The untrustworthiness of Uncle Walter

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Walter Cronkite at his anchor desk

He wasn’t evil, really, but he was immensely influential, often in very counter-productive ways. In fact, when his career was at its height, few people anywhere wielded the kind of power he did to shape the way in which Americans thought about the world around them. No single person today, in a time when the news media are so highly fragmented, comes close to having as much influence as he did.

His name was Walter Cronkite, and for almost twenty years, from 1962 to 1981 – though it feels like longer – he was the anchorman and managing editor of the CBS Evening News.

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Cronkite (far right) during World War II

It was an era when almost every American’s main source of information about the world was one of the three evening network news shows. And of the three, CBS, during the reign of Cronkite, was the undisputed champion. It had the biggest budget and the highest viewership. And it had Cronkite, who, year after year, was voted the most trusted man in America. It was long before the Internet, which helped people around the world to understand just how foolish it was to place their unreflecting trust in any single news source.

©Globe photos / lapresse 18-07-2009 Washington, USA varie È morto Walter Cronkite, leggenda del giornalismo Usa Aveva 92 anni. Racconto' agli americani i piu' importanti eventi del secolo scorso Walter Cronkite, il celebre anchorman della CBS che per il pubblico televisivo americano fece la cronaca di eventi storici quali lo sbarco sulla luna, l'assassinio di John Kennedy e lo scandalo Watergate, e' morto all'eta' di 92 anni Only Italy WALTER CRONKITE ©DM/GLOBE PHOTOS, INC.
Reporting on Vietnam

To careful observers, it was clear that Cronkite (who, born and raised in Texas, had been a war correspondent in Europe and spent several years at CBS before taking over the evening news) admired John F. Kennedy and favored Lyndon Johnson over Barry Goldwater in the 1964 presidential election. His reporting during the latter campaign was manifestly intended to reinforce LBJ’s message that Goldwater was a dangerous right-wing war hawk who might well plunge the nation into nuclear war.

Later, Cronkite played a pivotal role in shifting public attitudes toward the Vietnam War. After the 1968 Tet Offensive, which was really a U.S. victory, Cronkite spun it as a U.S. defeat, calling the war itself “unwinnable” and suggesting that American troops be withdrawn. President Lyndon Johnson famously said that by losing Cronkite, he had lost America. There’s no way to know what course the war might have taken had Cronkite stuck to reporting the news instead of commenting on it, but his verdict on the war caused millions of Americans to view it fatalistically and led many government officials to think not in terms of how to win but of how to back out honorably.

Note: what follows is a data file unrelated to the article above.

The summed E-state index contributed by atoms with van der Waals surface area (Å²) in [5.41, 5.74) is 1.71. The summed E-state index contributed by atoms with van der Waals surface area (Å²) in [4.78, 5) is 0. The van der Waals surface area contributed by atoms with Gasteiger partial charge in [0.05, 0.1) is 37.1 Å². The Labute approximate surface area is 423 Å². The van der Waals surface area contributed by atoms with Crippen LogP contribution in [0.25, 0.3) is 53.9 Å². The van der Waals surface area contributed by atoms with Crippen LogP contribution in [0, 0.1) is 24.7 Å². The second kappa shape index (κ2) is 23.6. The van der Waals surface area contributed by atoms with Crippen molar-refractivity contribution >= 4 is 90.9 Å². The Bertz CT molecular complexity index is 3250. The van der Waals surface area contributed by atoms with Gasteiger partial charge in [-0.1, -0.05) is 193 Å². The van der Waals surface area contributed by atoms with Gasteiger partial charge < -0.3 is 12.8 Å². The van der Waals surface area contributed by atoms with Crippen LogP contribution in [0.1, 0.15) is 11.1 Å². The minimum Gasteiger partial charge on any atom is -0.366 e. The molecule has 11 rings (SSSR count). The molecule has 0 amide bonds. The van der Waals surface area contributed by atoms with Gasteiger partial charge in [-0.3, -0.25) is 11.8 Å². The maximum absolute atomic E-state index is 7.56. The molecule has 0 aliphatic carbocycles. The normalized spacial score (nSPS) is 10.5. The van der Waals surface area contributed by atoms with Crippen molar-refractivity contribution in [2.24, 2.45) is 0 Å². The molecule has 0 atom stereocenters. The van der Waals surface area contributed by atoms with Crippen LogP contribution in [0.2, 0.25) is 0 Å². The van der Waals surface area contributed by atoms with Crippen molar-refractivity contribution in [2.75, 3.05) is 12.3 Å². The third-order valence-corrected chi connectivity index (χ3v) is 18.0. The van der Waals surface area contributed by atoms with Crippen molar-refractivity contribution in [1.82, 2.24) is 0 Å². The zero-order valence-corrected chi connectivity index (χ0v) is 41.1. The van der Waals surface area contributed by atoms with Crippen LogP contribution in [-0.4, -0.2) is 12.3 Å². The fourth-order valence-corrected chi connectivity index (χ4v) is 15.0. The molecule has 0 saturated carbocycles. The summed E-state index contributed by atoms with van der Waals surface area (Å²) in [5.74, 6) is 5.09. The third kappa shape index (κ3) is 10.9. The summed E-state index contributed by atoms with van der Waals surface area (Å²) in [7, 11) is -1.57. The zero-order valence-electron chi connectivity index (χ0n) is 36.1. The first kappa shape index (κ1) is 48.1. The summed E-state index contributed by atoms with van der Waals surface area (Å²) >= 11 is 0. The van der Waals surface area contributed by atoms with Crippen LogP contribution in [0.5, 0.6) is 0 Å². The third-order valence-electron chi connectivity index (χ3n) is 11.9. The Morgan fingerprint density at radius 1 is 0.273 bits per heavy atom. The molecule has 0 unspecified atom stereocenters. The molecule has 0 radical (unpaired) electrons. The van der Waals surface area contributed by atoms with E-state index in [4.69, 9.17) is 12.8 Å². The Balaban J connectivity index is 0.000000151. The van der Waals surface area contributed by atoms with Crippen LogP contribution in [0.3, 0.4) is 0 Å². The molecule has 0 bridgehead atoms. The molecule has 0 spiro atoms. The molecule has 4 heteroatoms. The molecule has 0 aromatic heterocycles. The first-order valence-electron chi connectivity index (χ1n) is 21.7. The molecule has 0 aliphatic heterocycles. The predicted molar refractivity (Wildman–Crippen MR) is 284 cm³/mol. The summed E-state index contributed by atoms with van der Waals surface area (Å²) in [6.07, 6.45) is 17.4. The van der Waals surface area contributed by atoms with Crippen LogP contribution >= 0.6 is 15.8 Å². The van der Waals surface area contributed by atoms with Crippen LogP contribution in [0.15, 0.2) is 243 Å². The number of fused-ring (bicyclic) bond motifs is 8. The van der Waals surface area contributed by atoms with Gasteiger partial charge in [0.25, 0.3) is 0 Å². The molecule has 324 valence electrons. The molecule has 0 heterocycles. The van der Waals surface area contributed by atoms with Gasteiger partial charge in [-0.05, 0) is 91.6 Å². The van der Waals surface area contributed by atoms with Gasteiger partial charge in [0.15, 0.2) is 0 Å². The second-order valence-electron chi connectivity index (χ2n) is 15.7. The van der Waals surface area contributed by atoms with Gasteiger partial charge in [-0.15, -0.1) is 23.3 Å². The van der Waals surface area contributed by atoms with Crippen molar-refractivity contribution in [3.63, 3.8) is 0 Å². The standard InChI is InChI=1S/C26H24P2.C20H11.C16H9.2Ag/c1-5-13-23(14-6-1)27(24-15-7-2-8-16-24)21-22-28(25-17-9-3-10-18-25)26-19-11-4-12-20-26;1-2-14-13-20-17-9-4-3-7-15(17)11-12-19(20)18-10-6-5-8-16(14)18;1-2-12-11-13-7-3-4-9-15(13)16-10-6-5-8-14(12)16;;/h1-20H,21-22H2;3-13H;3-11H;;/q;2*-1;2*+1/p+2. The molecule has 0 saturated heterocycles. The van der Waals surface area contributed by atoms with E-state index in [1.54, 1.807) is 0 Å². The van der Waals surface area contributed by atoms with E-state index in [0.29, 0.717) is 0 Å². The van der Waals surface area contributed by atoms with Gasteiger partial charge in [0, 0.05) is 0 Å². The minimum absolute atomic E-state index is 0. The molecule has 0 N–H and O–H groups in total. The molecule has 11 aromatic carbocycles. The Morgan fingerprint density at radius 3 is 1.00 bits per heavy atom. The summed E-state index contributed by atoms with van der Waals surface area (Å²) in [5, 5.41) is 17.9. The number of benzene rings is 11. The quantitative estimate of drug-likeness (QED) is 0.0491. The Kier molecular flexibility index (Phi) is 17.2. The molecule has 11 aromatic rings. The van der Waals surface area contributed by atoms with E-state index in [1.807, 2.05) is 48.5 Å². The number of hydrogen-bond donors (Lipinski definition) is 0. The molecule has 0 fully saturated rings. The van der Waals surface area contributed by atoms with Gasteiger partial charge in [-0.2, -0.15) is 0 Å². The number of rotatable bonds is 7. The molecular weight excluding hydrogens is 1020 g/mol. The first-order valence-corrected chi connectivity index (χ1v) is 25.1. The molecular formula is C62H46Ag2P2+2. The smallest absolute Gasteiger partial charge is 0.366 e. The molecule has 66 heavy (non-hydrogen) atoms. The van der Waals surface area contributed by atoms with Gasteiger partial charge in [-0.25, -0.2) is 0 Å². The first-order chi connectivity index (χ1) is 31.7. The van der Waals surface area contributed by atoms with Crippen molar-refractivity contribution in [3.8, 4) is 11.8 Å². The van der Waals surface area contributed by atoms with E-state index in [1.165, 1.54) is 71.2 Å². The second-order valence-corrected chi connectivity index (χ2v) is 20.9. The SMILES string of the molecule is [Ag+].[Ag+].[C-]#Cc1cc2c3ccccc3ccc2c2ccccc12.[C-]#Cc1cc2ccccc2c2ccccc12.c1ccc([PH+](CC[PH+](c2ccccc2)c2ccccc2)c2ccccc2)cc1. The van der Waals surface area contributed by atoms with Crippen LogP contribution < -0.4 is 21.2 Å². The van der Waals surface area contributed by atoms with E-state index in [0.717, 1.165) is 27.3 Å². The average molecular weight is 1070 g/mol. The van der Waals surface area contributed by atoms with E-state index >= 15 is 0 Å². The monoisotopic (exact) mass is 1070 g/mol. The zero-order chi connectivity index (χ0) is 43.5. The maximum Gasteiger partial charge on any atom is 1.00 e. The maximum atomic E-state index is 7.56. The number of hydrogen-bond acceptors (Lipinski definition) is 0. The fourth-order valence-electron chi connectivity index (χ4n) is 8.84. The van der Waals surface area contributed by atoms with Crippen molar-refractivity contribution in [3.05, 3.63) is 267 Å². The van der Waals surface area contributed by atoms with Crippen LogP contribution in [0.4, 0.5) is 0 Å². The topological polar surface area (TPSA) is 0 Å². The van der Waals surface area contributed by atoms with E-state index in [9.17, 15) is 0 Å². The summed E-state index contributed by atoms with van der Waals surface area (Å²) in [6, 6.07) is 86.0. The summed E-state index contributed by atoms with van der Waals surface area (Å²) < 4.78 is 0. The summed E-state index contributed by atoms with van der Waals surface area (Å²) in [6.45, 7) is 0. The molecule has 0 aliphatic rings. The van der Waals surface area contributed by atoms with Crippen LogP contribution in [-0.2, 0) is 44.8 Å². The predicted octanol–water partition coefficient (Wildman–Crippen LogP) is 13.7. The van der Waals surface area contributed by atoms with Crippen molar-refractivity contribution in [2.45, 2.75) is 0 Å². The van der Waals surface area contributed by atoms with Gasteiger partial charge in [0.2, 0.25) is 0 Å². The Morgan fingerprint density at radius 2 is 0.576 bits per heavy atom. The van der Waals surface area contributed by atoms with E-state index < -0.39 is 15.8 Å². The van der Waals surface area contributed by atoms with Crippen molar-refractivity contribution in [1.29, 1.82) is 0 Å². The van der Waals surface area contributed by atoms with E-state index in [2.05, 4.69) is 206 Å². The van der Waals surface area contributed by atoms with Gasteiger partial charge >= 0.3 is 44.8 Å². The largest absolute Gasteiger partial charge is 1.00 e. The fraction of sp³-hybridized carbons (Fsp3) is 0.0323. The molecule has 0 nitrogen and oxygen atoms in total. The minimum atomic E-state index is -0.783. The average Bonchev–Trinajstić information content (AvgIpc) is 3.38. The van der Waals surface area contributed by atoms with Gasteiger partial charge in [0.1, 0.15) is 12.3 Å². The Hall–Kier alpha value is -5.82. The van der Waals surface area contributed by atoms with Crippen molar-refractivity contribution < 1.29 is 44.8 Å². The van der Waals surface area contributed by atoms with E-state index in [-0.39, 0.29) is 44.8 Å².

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In Vietnam

Similarly, in the early 70s, Cronkite’s relentless attention to the story of the Watergate break-in (he had always hated Nixon) helped to turn it into the political scandal of the century. Indeed, the glorifying of Bob Woodward and Carl Bernstein by the movie All the President’s Men served to downplay the role of Cronkite and CBS in bringing down the Nixon administration. (After all, few Americans outside of the Beltway read the Washington Post.) In this instance, too, Cronkite may have affected the course of history.

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In 1985

Throughout his years at CBS, Cronkite – known affectionately to the nation as “Uncle Walter” – carefully maintained his pose as an impartial, hard-working reporter, digging for the truth and fearlessly following it wherever it led. After his retirement, he dropped the act and made clear his far-left leanings. Among much else, he attacked President Reagan’s invasion of Grenada and his plans for a so-called “Star Wars” weapons system (which, in fact, actually ended up helping to bring down the Soviet Union). Cronkite was also an early eco-hysteric, reporting seriously on “expert” predictions that the planet was on the verge of environmental catastrophe. (Even so, as one critic has noted, “he thought nothing about hopping on the gas-guzzling supersonic Concorde.”)

In his later years, when he gradually morphed into a far-left crank, Cronkite said that he had always considered fear of the Soviet Union ridiculous and overblown, and called for a United Nations-run world government that would strike a balance “between capitalism and communism.”

And that’s the way it was. Alas.

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